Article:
Would you consider “Float” a protest song?
It’s a reaction more than anything. And I think that songs like that fall into place, as far as what they need to be, as time goes on. If I heard songs like “Float” or “Know My Rights” in regards to protest or what’s going on, then it would be fitting. I just made them as an actual reaction and as a representation of what I was feeling. I think sometimes I do a better job of communicating how I feel through my songs. With the pandemic and so much social shit going on, that song just covers it all for me.

Do you believe it’s important to use your platform to promote this environment for needed change and accountability?
I think people who listen to me know exactly what the mission is and what they’re in for. It just wouldn’t line up with who I am if I wasn’t talking about things happening to our people, specifically, in the news. I couldn’t really make an album without covering how I feel currently, and how I feel currently is tied to what I see every time I get on Twitter, what I see when I look at the news, what I see when I’m in Atlanta and the multiple stories and cases that are popping up.

“Float” reminds me in some ways of Lil Baby’s “The Bigger Picture.” And, very fittingly, you collaborated with him on “Know My Rights.” How’d that come about?
I had made the song on my own in Atlanta. This is one of a couple of songs that I made after I didn’t really know if I still had a stride or rhythm in the city, because I had just been gone for so long, but I came back and made that song super late at night. I drove around to it for a few weeks before, with it only having my one verse. I decided that it didn’t need anything else from me on it. I was trying to figure out who to put on it, and by the bounce of the beat and what I was talking about, I felt that Lil Baby would be the perfect person to send it to. He killed it, obviously.

He definitely did. And on “Long Nights,” that’s Ari Lennox who appears uncredited, right?
Yep, absolutely. It was honestly the same thing. A lot of what I do, or at least did for this EP, was just halfway finish a song or do it until I was comfortable stopping, even if that meant I just had one verse and a hook. Once I was comfortable stopping, I would drive around to it and see if it even needs anything else. I drove around to “Long Nights,” too, and I just felt like it needed something else that wasn’t me, again. We had already added a couple of saxophone takes to it and then I just realized that Ari’s voice would fit perfectly into it. I sent it to her and she sent it back.

So “Long Nights” is about lust, and “Elephants in the Room” is about love — toxic love. Choosing between a partner and pursuing a dream?
Right. It’s the oldest song on the project. I’ve had it longer than any of the other ones.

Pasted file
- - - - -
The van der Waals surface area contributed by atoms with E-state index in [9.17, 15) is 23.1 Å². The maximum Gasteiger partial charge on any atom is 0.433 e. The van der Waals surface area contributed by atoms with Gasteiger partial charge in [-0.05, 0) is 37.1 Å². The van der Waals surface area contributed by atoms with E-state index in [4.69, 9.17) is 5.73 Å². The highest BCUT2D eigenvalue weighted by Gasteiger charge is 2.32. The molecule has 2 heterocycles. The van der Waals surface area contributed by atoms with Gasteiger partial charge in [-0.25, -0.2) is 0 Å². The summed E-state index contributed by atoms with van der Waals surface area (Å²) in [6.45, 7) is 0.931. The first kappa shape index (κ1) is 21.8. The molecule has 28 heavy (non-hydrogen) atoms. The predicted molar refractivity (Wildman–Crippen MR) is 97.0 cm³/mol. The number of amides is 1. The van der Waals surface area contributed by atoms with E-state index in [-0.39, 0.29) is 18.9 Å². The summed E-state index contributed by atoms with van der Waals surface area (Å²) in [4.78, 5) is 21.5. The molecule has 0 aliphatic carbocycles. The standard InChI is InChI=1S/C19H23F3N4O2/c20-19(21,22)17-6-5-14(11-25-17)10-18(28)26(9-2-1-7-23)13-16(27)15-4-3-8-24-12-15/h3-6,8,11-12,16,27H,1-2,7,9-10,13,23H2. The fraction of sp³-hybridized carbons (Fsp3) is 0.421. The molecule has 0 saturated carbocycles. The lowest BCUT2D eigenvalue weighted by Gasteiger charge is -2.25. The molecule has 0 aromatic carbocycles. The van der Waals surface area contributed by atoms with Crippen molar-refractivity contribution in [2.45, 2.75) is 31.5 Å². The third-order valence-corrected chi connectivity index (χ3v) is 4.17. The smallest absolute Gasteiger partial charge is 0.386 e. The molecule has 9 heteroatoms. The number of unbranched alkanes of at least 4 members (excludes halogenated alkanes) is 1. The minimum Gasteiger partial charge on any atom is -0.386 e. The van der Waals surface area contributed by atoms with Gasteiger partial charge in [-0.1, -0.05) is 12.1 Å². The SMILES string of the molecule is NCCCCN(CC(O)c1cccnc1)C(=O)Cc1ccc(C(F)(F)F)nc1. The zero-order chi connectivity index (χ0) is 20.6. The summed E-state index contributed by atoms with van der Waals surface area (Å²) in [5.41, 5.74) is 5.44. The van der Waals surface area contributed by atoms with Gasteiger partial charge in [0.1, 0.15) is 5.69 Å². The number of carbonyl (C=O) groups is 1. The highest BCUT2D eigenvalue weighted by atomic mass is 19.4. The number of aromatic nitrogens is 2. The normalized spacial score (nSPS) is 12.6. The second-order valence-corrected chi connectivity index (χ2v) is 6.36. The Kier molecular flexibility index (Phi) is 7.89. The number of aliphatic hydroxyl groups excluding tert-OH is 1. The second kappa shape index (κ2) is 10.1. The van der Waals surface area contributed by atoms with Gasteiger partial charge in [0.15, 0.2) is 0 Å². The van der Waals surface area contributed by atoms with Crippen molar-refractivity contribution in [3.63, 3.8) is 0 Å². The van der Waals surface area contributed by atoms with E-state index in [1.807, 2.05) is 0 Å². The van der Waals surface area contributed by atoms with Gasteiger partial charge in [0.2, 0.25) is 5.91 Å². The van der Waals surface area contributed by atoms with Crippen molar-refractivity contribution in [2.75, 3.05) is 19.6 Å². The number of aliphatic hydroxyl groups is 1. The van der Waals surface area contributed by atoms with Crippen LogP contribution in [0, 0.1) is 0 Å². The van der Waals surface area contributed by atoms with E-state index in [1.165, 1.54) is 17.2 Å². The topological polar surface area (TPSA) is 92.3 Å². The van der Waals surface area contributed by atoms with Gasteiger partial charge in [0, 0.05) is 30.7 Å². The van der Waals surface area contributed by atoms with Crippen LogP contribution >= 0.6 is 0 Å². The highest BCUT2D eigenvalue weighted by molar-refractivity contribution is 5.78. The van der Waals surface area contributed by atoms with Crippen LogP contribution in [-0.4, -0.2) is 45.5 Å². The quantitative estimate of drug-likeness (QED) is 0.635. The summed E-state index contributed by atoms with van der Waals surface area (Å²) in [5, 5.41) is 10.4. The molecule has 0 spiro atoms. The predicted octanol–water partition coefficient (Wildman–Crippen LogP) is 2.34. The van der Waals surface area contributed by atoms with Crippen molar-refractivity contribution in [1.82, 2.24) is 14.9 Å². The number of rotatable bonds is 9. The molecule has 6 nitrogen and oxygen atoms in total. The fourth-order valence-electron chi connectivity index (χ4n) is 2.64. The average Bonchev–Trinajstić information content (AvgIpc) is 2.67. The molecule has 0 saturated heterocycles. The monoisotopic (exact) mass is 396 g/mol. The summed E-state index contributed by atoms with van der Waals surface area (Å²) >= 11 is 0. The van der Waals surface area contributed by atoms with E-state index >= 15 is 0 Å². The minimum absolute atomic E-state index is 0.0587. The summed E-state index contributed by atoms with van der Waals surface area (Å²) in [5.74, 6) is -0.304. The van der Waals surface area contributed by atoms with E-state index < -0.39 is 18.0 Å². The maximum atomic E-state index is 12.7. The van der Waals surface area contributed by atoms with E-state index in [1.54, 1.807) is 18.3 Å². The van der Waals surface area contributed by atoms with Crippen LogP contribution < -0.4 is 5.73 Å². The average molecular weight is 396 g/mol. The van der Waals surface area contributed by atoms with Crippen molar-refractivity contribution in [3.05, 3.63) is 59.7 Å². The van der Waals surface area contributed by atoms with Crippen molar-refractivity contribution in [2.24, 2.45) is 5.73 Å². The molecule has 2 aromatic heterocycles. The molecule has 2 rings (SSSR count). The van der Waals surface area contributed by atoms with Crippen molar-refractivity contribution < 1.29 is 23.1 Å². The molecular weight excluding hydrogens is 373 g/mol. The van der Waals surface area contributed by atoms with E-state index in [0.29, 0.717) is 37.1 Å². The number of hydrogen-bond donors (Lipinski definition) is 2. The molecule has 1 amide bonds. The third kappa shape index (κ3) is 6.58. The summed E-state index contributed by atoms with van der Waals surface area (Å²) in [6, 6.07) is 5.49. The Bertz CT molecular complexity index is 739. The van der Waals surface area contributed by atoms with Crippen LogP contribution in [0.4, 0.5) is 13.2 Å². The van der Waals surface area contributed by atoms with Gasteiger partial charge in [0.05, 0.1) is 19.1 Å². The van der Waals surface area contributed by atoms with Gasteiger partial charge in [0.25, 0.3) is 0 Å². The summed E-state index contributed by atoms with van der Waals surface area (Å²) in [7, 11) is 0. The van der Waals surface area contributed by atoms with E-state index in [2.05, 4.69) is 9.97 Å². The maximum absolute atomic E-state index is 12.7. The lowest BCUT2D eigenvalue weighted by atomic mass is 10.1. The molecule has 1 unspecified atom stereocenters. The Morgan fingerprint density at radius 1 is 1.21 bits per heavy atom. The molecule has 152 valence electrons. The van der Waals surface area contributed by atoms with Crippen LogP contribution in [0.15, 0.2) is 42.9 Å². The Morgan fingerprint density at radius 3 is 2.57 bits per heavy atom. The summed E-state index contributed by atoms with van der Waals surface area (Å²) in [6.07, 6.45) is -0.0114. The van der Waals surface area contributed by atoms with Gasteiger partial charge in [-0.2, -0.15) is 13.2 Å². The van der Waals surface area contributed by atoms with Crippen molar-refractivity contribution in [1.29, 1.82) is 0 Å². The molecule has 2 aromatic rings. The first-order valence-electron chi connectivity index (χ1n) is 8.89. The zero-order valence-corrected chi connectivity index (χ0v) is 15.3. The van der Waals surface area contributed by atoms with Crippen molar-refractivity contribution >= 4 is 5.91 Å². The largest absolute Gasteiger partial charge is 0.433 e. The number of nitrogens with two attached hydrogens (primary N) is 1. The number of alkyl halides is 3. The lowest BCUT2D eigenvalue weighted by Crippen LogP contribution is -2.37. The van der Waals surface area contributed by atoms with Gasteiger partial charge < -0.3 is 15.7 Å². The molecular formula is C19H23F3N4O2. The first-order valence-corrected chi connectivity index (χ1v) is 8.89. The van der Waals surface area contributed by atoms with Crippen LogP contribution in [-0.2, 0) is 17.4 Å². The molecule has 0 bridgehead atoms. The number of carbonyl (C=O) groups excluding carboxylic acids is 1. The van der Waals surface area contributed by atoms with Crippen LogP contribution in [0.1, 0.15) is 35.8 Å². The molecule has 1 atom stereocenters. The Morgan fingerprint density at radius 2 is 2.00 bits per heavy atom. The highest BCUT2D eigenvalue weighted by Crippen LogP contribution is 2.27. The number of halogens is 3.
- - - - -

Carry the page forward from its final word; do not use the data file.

That’s a really tough situation to deal with.
That was more of a mood that I had in the beginning of my career. It’s when you’re starting something and there isn’t really much room for other people to understand what it takes to get there — how much time you have to put into it and how much effort and energy it needs. During that time in my life, it was just like if you’re asking me to choose between what I’m trying to make happen versus one single relationship, then I’m always going to pick music, because music is my relationship with the world.

Your decision has definitely paid off tenfold.
Yeah, exactly. I was right. I would say that [feeling has] changed over time. I’m not solid or concrete on that very thing right now. I think that was like a timestamp more than anything.

Photo: Van Nguyen

How did you celebrate your 28th birthday?
I literally got on the road, drove a couple hours away from Los Angeles, went up to Big Bear, and just been chilling away from everything. Away from the noise, away from the internet, just basking in silence.

It seems like driving is very therapeutic for you.
Absolutely. I do most of my listening to music, thinking, talking, whatever in my car, for sure.

I read in a couple of older interviews that you were part of a Twitter group message with fans.
Yep. I still talk to them. I sent them “Float” the day before it dropped through a private link. But those were like the first group of, I guess you could call it, stans that I had, where I just saw a group of people who cared enough to review my content and talk about me like every day. And so I finally just popped in and was like, “What’s up?” And since then, I know them all; I’ve met them all in real life.

Is 6pc Hot a preview of a forthcoming album? 
I’m figuring it out in real time. As I’m scrolling down Twitter and seeing the reactions, I’m following what’s going on and putting together different plans in my head now. There’s nothing concrete and nothing planned, but then again, this wasn’t planned either. This was spur of the moment. This was a response to what was going on. Anything that comes after this is just a reaction, too.

For the longest time, the pronunciation of your name has been a topic of discussion, and you made light of it with the Druski2Funny video. How do you really feel about it all now?
It’s always going to be a thing. It’s just interesting to see people pick at something, and then be actually married to the idea of doing something the opposite way. It’s always been funny to me. I knew the name and I knew the mispronunciation [that would come with it] and everything way before anybody else came into the picture. This was like Myspace days, and it’s always been a talking point. I don’t care what people call me as long as you listen to the music and get the message, get something from it.

This interview has been edited and condensed for clarity.

What’s in a Name?